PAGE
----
Obituary: Janey Buchan (1926-2012)

John Hein January 18, 2012
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Former MEP, civil rights campaigner and patron of the arts Janey Buchan has died aged 85.

Mrs Buchan was a Scottish Labour MEP for Glasgow from 1979 to 1994, when she retired from the post aged 67.

She died in a nursing home in Brighton on Saturday.

She was inspiring to and influential in the LGBT movement in Scotland in the dark years between decriminalisation of gay male sex in England/Wales in 1967 and its eventual decriminalisation in Scotland in 1980 and continued her involvement as Life President of the Scottish Minorities Group (later Scottish Homosexual Rights Group and subsequently Outright Scotland). Her late husband Norman was also a strong supporter of our cause.

She had taken an interest in LGBT campaigning, she told me, after learning that a gay concert pianist she knew had committed suicide and was outraged that anybody should feel that their career should be in any way restricted because of their sexuality.

Her first “outing” was when she was invited by the Lord Provost of Glasgow to attend an LGBT conference on behalf of Glasgow Corporation. Normally invites like this were used as political patronage by the controlling factions within the Corporation and she never got any of them. However, in this case, none of the other Labour councillors wanted to be associated with the terrible perverts involved and, as an insult to her, Janey was asked to attend The Provost was gobsmacked when Janey told him that she would be “honoured” to attend and we were honoured when she did!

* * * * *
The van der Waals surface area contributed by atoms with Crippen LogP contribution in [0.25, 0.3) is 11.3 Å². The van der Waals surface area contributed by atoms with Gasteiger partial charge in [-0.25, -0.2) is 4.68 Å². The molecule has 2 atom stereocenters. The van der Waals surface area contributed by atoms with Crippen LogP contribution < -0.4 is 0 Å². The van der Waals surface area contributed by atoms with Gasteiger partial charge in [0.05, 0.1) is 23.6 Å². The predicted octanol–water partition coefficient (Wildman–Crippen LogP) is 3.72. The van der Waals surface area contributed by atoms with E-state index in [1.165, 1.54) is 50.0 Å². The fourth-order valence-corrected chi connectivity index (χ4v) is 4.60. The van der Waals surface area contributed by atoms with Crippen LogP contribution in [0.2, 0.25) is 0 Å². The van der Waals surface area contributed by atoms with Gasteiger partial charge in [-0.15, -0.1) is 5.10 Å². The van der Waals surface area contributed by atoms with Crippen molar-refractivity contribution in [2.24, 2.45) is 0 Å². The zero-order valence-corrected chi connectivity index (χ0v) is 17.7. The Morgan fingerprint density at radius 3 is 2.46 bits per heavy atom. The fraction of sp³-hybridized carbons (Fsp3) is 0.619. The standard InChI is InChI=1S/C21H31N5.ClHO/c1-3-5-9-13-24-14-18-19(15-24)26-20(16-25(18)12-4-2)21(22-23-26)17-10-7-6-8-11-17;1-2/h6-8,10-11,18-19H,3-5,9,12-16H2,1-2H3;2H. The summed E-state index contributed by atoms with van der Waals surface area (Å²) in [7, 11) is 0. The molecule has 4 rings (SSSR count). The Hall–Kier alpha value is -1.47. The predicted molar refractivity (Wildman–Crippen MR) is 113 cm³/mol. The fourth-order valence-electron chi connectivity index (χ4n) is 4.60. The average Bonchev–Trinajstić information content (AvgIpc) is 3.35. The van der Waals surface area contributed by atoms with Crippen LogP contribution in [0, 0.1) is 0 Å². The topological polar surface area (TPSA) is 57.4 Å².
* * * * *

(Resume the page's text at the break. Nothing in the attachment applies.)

Before she retired from public life and moved from Glasgow to Brighton to be near her son, she was always available to speak at any LGBT rally. She’d ask if she should wear her normal clothes or her “Dowdy Granny” outfit which she felt reached out better to older socially conservative people. But it was generally the young people who were most inspired by this feisty heterosexual woman who would take no prisoners when it came to fighting discrimination.

Another aspect of Janey was her kind support for individuals. She’d often send a short handwritten note expressing her support and concern to somebody who was going through a hard patch. I recall when she asked me to drop off something of that kind (along with a small gift) at the King’s Theatre in Edinburgh for the late Gerard Kelly who had just been involved in what was clearly a “queer bashing” incident although the papers in these days were a bit more discreet.

I only wish the Order of Perpetual Indulgence had got round to Sainting her.

John Hein – ScotsGay Editor and former Convenor of the Scottish Homosexual Rights Group.

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